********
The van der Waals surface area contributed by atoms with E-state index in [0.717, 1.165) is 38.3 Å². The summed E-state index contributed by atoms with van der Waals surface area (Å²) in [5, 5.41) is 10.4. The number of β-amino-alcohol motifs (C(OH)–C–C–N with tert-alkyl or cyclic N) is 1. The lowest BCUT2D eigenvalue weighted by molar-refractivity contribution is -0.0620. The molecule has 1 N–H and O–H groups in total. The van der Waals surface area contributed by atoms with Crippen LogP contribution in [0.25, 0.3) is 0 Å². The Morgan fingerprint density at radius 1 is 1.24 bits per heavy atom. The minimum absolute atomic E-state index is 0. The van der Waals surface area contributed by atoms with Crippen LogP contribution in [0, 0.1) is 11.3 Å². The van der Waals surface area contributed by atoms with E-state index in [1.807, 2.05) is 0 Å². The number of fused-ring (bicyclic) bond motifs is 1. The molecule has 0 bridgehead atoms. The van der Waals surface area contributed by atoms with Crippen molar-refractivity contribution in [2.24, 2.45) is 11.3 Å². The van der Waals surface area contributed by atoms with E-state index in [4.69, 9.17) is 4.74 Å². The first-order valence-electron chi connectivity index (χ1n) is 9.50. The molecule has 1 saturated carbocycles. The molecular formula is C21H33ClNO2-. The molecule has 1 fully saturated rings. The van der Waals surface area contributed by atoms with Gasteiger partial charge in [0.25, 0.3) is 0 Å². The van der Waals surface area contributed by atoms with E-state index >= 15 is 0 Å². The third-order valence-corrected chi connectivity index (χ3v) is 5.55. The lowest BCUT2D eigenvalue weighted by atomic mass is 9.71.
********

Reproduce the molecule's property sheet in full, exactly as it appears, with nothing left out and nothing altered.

The van der Waals surface area contributed by atoms with E-state index in [0.717, 1.165) is 38.3 Å². The summed E-state index contributed by atoms with van der Waals surface area (Å²) in [5, 5.41) is 10.4. The number of β-amino-alcohol motifs (C(OH)–C–C–N with tert-alkyl or cyclic N) is 1. The lowest BCUT2D eigenvalue weighted by molar-refractivity contribution is -0.0620. The molecule has 1 N–H and O–H groups in total. The van der Waals surface area contributed by atoms with Crippen LogP contribution in [0.25, 0.3) is 0 Å². The Morgan fingerprint density at radius 1 is 1.24 bits per heavy atom. The minimum absolute atomic E-state index is 0. The van der Waals surface area contributed by atoms with Crippen LogP contribution in [0, 0.1) is 11.3 Å². The van der Waals surface area contributed by atoms with E-state index in [1.807, 2.05) is 0 Å². The number of fused-ring (bicyclic) bond motifs is 1. The molecule has 0 bridgehead atoms. The van der Waals surface area contributed by atoms with Crippen molar-refractivity contribution in [2.24, 2.45) is 11.3 Å². The van der Waals surface area contributed by atoms with E-state index in [4.69, 9.17) is 4.74 Å². The first-order valence-electron chi connectivity index (χ1n) is 9.50. The molecule has 1 saturated carbocycles. The molecular formula is C21H33ClNO2-. The molecule has 1 fully saturated rings. The van der Waals surface area contributed by atoms with Gasteiger partial charge in [0.25, 0.3) is 0 Å². The van der Waals surface area contributed by atoms with E-state index >= 15 is 0 Å². The third-order valence-corrected chi connectivity index (χ3v) is 5.55. The lowest BCUT2D eigenvalue weighted by atomic mass is 9.71.